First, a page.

Just when you might have thought that the fight between District 211 in Palatine, Illinois and the Office of Civil Rights over unrestricted use of a girl’s locker room by a transgender student was over, it appears it may not be. Eric Peterson reports:
Palatine-Schaumburg High School District 211 officials have scheduled a special school board meeting for Monday at which the recently approved agreement over a transgender student’s access to locker rooms could be rescinded.
The district threatened Friday afternoon to reconsider the controversial agreement unless the U.S. Department of Education’s Office for Civil Rights stops characterizing it as giving the student unrestricted access.
Apparently, Superintendent Cates believes OCR’S statement about the agreement misrepresents it:
“On the heels of what was an appropriate and balanced approach to resolving an important issue of access to our locker rooms by one transgender student, we are outraged by the mischaracterizations in the press by Catherine Lhamon of the Office for Civil Rights (OCR), and her blatant disregard for the facts of the negotiated agreement.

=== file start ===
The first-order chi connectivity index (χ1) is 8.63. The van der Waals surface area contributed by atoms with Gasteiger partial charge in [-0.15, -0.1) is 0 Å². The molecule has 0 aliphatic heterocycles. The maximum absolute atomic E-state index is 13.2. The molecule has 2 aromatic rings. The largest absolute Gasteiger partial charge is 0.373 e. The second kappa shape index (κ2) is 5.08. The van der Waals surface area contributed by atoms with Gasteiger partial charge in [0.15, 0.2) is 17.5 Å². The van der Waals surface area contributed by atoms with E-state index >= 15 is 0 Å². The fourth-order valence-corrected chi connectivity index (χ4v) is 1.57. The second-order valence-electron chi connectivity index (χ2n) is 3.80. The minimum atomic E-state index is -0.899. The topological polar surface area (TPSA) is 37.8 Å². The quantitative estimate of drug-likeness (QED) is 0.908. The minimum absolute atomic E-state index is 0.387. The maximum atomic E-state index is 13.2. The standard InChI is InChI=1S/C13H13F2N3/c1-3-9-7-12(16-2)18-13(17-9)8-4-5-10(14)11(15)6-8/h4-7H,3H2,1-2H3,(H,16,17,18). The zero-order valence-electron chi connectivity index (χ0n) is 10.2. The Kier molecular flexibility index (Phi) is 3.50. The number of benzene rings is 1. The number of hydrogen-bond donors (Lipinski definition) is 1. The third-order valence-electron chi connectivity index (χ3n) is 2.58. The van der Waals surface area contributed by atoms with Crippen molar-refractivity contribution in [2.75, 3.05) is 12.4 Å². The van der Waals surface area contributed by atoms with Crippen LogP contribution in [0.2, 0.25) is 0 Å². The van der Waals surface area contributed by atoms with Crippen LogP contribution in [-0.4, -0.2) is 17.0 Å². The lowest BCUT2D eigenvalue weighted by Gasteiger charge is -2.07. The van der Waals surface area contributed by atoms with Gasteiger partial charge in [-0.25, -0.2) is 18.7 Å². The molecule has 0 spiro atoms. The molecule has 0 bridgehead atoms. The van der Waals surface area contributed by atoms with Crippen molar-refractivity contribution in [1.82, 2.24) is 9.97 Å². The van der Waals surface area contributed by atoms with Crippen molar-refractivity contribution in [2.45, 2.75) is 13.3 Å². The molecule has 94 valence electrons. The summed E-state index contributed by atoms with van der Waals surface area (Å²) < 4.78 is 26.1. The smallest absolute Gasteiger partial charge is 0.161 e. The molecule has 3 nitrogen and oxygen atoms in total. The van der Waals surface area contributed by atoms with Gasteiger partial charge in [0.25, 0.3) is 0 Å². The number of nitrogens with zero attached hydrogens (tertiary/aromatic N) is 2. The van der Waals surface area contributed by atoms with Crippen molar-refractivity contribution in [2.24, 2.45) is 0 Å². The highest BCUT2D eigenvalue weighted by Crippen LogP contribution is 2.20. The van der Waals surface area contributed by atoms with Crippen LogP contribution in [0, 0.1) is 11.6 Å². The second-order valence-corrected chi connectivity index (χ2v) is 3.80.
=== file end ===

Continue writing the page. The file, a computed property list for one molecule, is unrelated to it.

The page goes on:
Read more on The Daily Herald.
I had posted a link to the actual agreement previously, but am posting it here again so people can reading the wording of the actual agreement. I think the critical paragraph is this one:
1. based on Student A’s representation that she will change in private changing stations in the girls’ locker rooms, the District agrees to provide Student A access to locker room facilities designated for female students at school and to take steps to protect the privacy of its students by installing and maintaining sufficient privacy curtains (private changing stations) within the girls’ locker rooms to accommodate Student A and any students who wish to be assured of privacy while changing;
When you read that first line, I can actually understand why the District is upset. They’re probably interpreting that as “as long as she changes in a private changing station, we’ll let her access the locker room facilities,” with an implicit, “but if she doesn’t change in a private changing station, our agreement to let her use the girls locker room facilities is rescinded.”
But OCR cannot allow a district to set such conditions if a student has full rights under Title IX, so they won’t back off.
We’ll see what happens next. This very public and ongoing dispute cannot be good for the student in question – or for her peers.